Real Rape Real Justice

December 1, 2011

I heard an interview on Radio NZ this morning with the  Elisabeth McDonald and Yvette Tinsley about the book they have just coauthored called “From “Real Rape” to Real Justice: Prosecuting Rape in New Zealand”. You can read about the book here.

Basically the book makes recommendations for changes to the justice system so that survivors of rape/sexual abuse/assault who go through the legal process would get greater satisfaction from the process. Interestingly, they pointed out that achieving a prosecution isn’t always the main goal for complainants. It could be about acknowledging the harm done, seeking treatment for the offender or getting assurance that the abuse will end.  First *duh-I-should-have-known-that-moment*. Of course, meaningful justice for a survivor doesn’t equal prosecution.

It was pointed out that due to the fact that rape is more often perpetuated by people known to the surivivor (family and friends) the maximum penalty of 20 years for a guilty verdict could act as a deterrent BOTH to the survivor AND the perpetrator. The survivor may not want to see their father/ex-partner/etc to go to jail for 20 years. Second *duh-moment*. I’ve heard myself say things like ‘throw the book at the bastard!’ when hearing about perpetrators of sexual violence and this was the first time I had thought about how a guilty verdict might inflict further damage to the survivors life. I hadn’t thought that the potentially long prison sentence might act as a deterrent for survivors seeking justice. (Roughly only 10% of survivors report these crimes and only about half of those make it to court.)

The potential lengthy prison sentence apparently is also a deterrent for perpetrators to plead guilty. The authours stated that if the outcome of a guilty verdict was restorative justice or treatment, it is possible that more perpetrators would own up to their crime and take accountability for their actions. This feels hard for me to believe but I think that this is because I’ve maintained an image of perpetrators in my head which is quite black and white. This was *duh moment* three. Not all perpetrators feel zero remorse or are completely unwilling to accept responsibility or seek help to change.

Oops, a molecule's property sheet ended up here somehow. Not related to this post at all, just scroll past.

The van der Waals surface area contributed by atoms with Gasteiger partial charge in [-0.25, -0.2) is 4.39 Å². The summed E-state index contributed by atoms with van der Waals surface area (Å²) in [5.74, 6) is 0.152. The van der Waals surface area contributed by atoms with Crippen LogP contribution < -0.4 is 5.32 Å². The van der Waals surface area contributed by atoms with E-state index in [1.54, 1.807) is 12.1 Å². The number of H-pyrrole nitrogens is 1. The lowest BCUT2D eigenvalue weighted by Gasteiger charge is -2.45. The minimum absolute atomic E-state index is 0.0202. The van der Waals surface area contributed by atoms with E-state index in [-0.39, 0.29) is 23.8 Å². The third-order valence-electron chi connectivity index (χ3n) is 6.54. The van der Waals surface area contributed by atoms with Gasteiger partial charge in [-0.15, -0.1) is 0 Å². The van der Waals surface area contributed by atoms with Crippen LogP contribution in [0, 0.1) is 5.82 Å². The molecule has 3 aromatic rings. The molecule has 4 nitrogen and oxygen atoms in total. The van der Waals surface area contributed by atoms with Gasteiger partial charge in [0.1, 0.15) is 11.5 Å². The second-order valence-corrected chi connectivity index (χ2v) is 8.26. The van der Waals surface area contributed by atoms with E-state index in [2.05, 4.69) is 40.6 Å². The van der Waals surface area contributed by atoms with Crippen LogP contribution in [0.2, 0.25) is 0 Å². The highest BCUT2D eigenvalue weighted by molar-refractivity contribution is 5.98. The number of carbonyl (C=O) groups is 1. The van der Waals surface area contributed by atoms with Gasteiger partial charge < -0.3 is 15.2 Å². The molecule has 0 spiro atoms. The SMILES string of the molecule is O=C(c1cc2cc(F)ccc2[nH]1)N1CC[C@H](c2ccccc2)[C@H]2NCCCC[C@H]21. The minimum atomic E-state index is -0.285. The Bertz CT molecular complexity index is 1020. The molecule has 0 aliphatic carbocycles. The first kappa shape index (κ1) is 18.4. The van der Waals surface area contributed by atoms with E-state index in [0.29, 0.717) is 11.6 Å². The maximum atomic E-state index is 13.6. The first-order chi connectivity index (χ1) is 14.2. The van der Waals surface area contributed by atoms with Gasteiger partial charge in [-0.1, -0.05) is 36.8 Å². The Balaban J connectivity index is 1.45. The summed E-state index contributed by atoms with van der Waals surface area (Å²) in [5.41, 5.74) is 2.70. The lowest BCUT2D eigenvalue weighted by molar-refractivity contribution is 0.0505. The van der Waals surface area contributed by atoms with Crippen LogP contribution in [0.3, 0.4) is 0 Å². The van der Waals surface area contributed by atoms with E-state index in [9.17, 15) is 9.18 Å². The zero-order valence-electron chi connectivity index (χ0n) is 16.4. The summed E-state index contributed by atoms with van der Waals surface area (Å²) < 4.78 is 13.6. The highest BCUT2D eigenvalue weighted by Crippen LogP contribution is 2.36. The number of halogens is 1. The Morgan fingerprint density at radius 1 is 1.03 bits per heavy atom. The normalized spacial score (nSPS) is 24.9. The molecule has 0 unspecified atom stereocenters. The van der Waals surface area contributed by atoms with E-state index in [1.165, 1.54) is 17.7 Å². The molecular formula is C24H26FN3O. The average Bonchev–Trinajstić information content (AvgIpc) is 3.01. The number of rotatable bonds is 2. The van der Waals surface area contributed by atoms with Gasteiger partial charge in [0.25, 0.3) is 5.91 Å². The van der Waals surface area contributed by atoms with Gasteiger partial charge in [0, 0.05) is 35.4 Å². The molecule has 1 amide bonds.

They also suggest (but not quite recommended) that it might be better lose the jury (adversarial) and instead rely on specially trained judges (inquisitorial) with (maybe) some lay person input. This is due to the pervasiveness of rape mythology which still permeates our society. People still largely think rape/sexual abuse/assault is done by strangers. Now I’m no law expert but to me this seems like a HUGE change to a system that has been in place for literally centuries. There might be other situations which depart from the jury system but I don’t know about them.

But I’m comfortable with changing the old system. I would like to think that as wisdom grows we can change traditions, rituals and laws which create damage. And the current legal process is damaging to survivors of rape who seek justice. The authors pointed out that if community level education was in place then over the long term those myths might go away, but until then (and these are my own words) we can’t trust juries to reach a fair verdict. Let’s repeat that. Sometimes we can’t trust juries to reach a fair verdict due to pervasive and incorrect beliefs. Wow, when else might this be true??

If community education is a formal recommendation (and I’m not sure it was) I would be interested to who they recommend should pay for it and who should deliver it? It’s all very well to say we need more community education but this will not become a reality until enough secure and reliable funding is provided to experts who can deliver this community education.

There were other bits in the conversation which were interesting, including a discussion about establishing consent and criminal liability but I wouldn’t be able to do the analysis justice.

The next steps are that the law commission will respond to the research and do some public consultation. Let’s keep an eye on this, it’s an opportunity to make a real difference to a difficult process which stops survivors (and perpetrators) from seeking resolution and justice through our legal system.

 

I’m sure some more seasoned bloggers will pick up on this story and I’ll link to them here when they do.

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